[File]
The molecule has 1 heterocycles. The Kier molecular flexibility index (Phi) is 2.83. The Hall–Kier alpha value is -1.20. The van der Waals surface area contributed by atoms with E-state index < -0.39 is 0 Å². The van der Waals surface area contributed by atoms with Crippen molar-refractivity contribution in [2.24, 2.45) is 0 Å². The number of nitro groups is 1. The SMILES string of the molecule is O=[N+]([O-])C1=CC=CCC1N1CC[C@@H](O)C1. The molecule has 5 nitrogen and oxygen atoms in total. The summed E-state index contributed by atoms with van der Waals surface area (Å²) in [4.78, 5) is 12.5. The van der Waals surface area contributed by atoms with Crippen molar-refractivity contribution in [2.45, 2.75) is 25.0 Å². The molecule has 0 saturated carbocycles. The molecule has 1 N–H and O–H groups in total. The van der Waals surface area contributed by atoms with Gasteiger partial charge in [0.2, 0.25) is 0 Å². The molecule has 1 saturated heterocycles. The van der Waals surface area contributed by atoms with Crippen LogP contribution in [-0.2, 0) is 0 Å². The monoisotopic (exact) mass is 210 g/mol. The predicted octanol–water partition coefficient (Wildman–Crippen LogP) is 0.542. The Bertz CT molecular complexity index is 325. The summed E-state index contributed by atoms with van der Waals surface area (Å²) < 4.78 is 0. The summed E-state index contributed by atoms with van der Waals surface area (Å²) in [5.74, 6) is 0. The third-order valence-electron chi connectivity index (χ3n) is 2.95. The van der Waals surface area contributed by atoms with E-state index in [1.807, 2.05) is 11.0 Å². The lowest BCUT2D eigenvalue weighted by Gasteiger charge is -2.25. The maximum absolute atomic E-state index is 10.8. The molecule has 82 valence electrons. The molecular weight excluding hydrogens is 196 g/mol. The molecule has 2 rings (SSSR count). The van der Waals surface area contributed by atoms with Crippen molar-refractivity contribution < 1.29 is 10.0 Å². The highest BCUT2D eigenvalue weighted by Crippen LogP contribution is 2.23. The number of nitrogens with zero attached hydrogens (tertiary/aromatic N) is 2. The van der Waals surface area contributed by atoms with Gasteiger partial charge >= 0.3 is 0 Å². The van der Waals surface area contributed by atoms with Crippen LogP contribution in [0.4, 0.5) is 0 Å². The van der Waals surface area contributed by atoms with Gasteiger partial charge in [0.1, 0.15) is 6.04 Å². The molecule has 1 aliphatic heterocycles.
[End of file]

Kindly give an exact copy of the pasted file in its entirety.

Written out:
The molecule has 1 heterocycles. The Kier molecular flexibility index (Phi) is 2.83. The Hall–Kier alpha value is -1.20. The van der Waals surface area contributed by atoms with E-state index < -0.39 is 0 Å². The van der Waals surface area contributed by atoms with Crippen molar-refractivity contribution in [2.24, 2.45) is 0 Å². The number of nitro groups is 1. The SMILES string of the molecule is O=[N+]([O-])C1=CC=CCC1N1CC[C@@H](O)C1. The molecule has 5 nitrogen and oxygen atoms in total. The summed E-state index contributed by atoms with van der Waals surface area (Å²) in [4.78, 5) is 12.5. The van der Waals surface area contributed by atoms with Crippen molar-refractivity contribution in [2.45, 2.75) is 25.0 Å². The molecule has 0 saturated carbocycles. The molecule has 1 N–H and O–H groups in total. The van der Waals surface area contributed by atoms with Gasteiger partial charge in [0.2, 0.25) is 0 Å². The molecule has 1 saturated heterocycles. The van der Waals surface area contributed by atoms with Crippen LogP contribution in [-0.2, 0) is 0 Å². The monoisotopic (exact) mass is 210 g/mol. The predicted octanol–water partition coefficient (Wildman–Crippen LogP) is 0.542. The Bertz CT molecular complexity index is 325. The summed E-state index contributed by atoms with van der Waals surface area (Å²) < 4.78 is 0. The summed E-state index contributed by atoms with van der Waals surface area (Å²) in [5.74, 6) is 0. The third-order valence-electron chi connectivity index (χ3n) is 2.95. The van der Waals surface area contributed by atoms with E-state index in [1.807, 2.05) is 11.0 Å². The lowest BCUT2D eigenvalue weighted by Gasteiger charge is -2.25. The maximum absolute atomic E-state index is 10.8. The molecule has 82 valence electrons. The molecular weight excluding hydrogens is 196 g/mol. The molecule has 2 rings (SSSR count). The van der Waals surface area contributed by atoms with Crippen molar-refractivity contribution < 1.29 is 10.0 Å². The highest BCUT2D eigenvalue weighted by Crippen LogP contribution is 2.23. The number of nitrogens with zero attached hydrogens (tertiary/aromatic N) is 2. The van der Waals surface area contributed by atoms with Gasteiger partial charge >= 0.3 is 0 Å². The van der Waals surface area contributed by atoms with Crippen LogP contribution in [0.4, 0.5) is 0 Å². The van der Waals surface area contributed by atoms with Gasteiger partial charge in [0.1, 0.15) is 6.04 Å². The molecule has 1 aliphatic heterocycles.